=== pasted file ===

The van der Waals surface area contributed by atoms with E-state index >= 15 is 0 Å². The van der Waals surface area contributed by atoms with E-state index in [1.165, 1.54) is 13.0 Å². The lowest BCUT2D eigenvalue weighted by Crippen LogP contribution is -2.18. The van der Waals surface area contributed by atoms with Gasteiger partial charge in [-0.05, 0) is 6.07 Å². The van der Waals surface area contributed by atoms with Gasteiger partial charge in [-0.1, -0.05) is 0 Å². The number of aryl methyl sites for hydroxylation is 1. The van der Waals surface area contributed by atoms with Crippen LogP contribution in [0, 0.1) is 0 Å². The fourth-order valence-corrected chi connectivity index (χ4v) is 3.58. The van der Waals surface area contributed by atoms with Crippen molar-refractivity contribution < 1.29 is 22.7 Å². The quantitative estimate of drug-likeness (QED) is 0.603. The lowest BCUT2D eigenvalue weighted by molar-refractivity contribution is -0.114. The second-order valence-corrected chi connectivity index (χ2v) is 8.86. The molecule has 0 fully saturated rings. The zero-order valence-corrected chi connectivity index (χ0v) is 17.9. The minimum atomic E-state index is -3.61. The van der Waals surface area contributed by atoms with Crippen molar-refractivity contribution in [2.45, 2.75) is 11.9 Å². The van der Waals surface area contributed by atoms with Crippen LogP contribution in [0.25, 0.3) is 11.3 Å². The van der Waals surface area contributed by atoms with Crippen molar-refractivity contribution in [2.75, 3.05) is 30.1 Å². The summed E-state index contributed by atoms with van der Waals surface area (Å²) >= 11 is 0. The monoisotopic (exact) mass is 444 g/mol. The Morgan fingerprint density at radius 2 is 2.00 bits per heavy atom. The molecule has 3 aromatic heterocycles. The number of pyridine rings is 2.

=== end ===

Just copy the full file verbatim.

The van der Waals surface area contributed by atoms with E-state index >= 15 is 0 Å². The van der Waals surface area contributed by atoms with E-state index in [1.165, 1.54) is 13.0 Å². The lowest BCUT2D eigenvalue weighted by Crippen LogP contribution is -2.18. The van der Waals surface area contributed by atoms with Gasteiger partial charge in [-0.05, 0) is 6.07 Å². The van der Waals surface area contributed by atoms with Gasteiger partial charge in [-0.1, -0.05) is 0 Å². The number of aryl methyl sites for hydroxylation is 1. The van der Waals surface area contributed by atoms with Crippen LogP contribution in [0, 0.1) is 0 Å². The fourth-order valence-corrected chi connectivity index (χ4v) is 3.58. The van der Waals surface area contributed by atoms with Crippen molar-refractivity contribution < 1.29 is 22.7 Å². The quantitative estimate of drug-likeness (QED) is 0.603. The lowest BCUT2D eigenvalue weighted by molar-refractivity contribution is -0.114. The second-order valence-corrected chi connectivity index (χ2v) is 8.86. The molecule has 0 fully saturated rings. The zero-order valence-corrected chi connectivity index (χ0v) is 17.9. The minimum atomic E-state index is -3.61. The van der Waals surface area contributed by atoms with Crippen molar-refractivity contribution in [2.45, 2.75) is 11.9 Å². The van der Waals surface area contributed by atoms with Crippen LogP contribution in [0.25, 0.3) is 11.3 Å². The van der Waals surface area contributed by atoms with Crippen molar-refractivity contribution in [2.75, 3.05) is 30.1 Å². The summed E-state index contributed by atoms with van der Waals surface area (Å²) >= 11 is 0. The monoisotopic (exact) mass is 444 g/mol. The Morgan fingerprint density at radius 2 is 2.00 bits per heavy atom. The molecule has 3 aromatic heterocycles. The number of pyridine rings is 2.